Sitting in silence

One of the reliable features of a Contemplative Druidry session is Stroud is that we sit in silence together. There are no instructions about what anyone does during that silence, no aims to achieve, and normally it raises nothing to discuss.   I find this a very powerful experience.

Normal human contact tends to revolve around activity or speech. In most contexts, silence is a sign that something has gone wrong socially, and people will try to fix it or become very uncomfortable. Equally, stillness and inactivity are not part of regular human encounters. There is a sense of acceptance in still and quiet sitting. There is a peace in shared space where nothing has to be done, or achieved. There is no hierarchy, no authority and no dogma. Whatever happens to a person, and whatever they choose to do with themselves in that time tends to remain private.

When I started on this two years ago, I came with the pressure/expectation that something important should happen while sitting. Something to share. It took me a while to learn how to be absolutely fine with there being no great insights and no revelations. This has had implications across my whole experience and practice of Druidry. I’m much more accepting of the quiet and ordinary, and not looking for the validation of something dramatic. This in turn has opened me to the small beauties of small things.

Outside of meditation spaces, I increasingly value the scope to be quiet. I like it when I don’t have to be entertaining or interactive. People I can be around who do not always require words. I like walking quietly, talking when something arises, and just being with people when there is nothing to say. While speech is a powerful form of communication, it can also be used to hide things. We use noise to cover fear, uncertainty, awkwardness. Silence can be revealing in its own ways, and it’s good to have some space for it.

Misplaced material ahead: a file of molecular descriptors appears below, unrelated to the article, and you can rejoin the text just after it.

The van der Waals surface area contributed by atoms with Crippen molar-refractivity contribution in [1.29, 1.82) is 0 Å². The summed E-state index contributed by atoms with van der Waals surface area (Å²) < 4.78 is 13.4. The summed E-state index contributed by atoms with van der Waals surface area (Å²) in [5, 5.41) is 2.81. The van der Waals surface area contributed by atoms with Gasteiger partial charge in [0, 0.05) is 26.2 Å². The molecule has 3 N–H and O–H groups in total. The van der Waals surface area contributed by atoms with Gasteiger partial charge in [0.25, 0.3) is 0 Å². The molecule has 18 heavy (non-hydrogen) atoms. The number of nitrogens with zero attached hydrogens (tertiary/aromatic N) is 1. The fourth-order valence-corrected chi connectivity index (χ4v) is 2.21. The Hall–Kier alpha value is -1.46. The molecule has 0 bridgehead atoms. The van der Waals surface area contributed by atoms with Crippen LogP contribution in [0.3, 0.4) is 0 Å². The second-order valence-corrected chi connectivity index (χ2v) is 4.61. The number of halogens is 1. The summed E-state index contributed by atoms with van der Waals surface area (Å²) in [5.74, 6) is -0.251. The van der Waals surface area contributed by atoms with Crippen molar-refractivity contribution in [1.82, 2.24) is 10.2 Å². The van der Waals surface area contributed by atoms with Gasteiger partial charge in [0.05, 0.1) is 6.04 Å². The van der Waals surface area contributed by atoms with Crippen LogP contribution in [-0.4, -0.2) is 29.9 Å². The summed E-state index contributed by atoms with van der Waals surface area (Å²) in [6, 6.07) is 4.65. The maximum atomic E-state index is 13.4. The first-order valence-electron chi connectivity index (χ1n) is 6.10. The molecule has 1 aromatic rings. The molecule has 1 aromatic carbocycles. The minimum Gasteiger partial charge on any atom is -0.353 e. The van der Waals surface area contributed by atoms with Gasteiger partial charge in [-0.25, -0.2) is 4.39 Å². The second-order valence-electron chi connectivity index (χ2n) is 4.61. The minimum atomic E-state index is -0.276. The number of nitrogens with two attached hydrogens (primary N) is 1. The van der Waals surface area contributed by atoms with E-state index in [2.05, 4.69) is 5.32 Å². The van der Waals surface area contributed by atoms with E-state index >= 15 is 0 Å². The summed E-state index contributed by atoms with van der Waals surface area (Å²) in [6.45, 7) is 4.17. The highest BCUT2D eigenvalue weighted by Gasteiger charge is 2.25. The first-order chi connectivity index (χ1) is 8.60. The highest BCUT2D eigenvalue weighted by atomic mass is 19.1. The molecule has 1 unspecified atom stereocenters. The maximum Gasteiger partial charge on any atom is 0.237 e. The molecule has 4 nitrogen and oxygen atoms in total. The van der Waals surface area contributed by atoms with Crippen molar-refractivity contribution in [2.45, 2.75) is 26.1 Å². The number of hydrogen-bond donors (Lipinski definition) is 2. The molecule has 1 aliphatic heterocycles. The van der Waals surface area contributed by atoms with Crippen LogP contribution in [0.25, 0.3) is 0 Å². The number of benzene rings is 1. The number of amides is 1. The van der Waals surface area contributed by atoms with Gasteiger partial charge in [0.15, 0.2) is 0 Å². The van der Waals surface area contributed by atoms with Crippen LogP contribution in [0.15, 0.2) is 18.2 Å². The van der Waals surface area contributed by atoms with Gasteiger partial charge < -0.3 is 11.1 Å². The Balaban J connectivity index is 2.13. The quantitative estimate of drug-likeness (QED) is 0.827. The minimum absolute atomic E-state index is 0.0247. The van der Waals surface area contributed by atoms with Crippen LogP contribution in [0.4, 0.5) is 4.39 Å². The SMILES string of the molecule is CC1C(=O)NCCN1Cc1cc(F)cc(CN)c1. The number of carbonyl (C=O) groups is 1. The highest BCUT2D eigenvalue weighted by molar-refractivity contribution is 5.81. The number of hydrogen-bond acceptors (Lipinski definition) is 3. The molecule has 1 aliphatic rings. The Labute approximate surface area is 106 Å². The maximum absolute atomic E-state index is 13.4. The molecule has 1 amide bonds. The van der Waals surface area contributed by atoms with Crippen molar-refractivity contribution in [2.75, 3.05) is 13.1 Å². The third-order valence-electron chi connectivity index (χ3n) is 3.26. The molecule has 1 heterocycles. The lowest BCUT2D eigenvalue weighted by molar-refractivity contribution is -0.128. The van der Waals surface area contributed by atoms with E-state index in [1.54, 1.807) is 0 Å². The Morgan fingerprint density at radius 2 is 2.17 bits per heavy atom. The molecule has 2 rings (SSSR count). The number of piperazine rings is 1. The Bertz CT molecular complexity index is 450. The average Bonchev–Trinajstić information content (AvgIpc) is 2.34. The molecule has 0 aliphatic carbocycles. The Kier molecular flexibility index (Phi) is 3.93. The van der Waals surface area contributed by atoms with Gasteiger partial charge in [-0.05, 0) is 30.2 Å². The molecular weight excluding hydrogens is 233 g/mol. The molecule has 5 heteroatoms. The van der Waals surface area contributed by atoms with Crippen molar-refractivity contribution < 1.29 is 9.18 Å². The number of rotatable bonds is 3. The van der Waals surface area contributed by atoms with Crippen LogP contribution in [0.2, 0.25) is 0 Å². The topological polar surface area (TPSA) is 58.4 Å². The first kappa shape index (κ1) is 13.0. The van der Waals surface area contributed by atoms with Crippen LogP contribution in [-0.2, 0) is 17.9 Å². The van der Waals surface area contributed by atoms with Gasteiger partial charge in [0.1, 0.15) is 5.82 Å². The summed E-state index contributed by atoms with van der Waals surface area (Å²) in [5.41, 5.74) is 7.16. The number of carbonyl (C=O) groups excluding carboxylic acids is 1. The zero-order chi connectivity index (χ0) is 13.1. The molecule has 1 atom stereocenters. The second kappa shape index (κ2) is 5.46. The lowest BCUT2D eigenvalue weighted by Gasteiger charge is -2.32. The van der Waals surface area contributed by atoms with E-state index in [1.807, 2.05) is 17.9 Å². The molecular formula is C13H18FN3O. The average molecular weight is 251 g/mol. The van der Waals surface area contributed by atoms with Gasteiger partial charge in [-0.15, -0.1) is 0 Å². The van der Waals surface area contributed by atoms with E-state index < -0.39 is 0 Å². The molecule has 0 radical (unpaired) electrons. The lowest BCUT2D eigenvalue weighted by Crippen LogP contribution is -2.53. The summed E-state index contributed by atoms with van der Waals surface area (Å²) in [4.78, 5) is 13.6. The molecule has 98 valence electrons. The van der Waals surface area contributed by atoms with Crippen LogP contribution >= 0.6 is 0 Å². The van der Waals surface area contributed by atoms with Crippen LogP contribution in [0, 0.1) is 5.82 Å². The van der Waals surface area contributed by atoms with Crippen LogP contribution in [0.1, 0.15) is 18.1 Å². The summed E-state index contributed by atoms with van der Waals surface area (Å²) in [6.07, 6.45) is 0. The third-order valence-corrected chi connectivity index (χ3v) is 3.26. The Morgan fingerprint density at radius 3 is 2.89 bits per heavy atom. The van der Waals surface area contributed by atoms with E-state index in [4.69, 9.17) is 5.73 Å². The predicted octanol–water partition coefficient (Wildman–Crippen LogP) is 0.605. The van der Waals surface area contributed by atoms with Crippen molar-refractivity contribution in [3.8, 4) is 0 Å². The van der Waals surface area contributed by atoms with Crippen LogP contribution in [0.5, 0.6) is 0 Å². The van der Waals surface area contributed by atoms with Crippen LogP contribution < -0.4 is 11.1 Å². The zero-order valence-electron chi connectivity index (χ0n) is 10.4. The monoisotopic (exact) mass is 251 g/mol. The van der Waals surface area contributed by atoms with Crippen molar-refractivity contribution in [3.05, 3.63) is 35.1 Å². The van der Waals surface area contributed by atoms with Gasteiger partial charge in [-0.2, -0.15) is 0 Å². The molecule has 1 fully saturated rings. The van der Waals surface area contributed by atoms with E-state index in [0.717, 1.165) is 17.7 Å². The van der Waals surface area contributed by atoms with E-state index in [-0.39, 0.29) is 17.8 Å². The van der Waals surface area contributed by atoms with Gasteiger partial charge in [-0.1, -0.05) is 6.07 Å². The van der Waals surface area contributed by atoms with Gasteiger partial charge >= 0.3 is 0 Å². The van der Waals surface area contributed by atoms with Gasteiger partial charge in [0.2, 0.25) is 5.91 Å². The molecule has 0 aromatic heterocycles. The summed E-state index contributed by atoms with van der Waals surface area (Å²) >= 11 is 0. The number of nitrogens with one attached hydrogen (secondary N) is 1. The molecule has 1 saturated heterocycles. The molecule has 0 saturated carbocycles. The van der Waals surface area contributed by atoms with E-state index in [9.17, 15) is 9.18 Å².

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About Nimue Brown

Druid, author, dreamer, folk enthusiast, parent, wife to the most amazing artist -Tom Brown. Drinker of coffee, maker of puddings. Exploring life as a Pagan, seeking good and meaningful ways to be, struggling with mental health issues and worried about many things. View all posts by Nimue Brown

5 responses to “Sitting in silence

  • contemplativeinquiry

    I feel a lot of resonance with this post, based on my own experience of the group in question. Thanks for writing it!

  • karenenneagram

    ‘Speaking when there is something to be said’ …. sometimes the enjoyment of the weave of ideas and experiences to be shared is intoxicating. As an introvert who yet craves one-to-one connection I can be seduced, even though I prefer being with those who can be silent. This reflection of yours has given me an idea vis a vis a new friend who is already deeply woven into my life; our families are woven too. He says when he loves someone he talks, and is silent when he’s dangerous. His family just tell him to shut up for a moment, please, which of course has no effect. Next time we meet, I shall invite him to be silent with me/us as an experiment in connection. Whyever didn’t I think of that before?

    And it strikes me that we can do the same anywhere (though maybe not phrased that particular way). Though I’m not regularly with the Stroud-based group, I feel connected, and I’m not new to the experience you describe. It might be good, now, to start inviting silence where before I simply longed for it, in silence!

    Thanks, Nimue

  • Christopher Blackwell

    I can enjoy my few customers at my shop mainly because I get to have hours and hours of silence. Increase the number of customers by a bit and the then the strain would begin.

  • Leeby Geeby

    Very well said. Thanks for the inspiration. I am going to work with silence today in my job. Silence also has the bonus of not wasting chi energy. Silence is an important part of the philosophy of Chinese sages for this reason.

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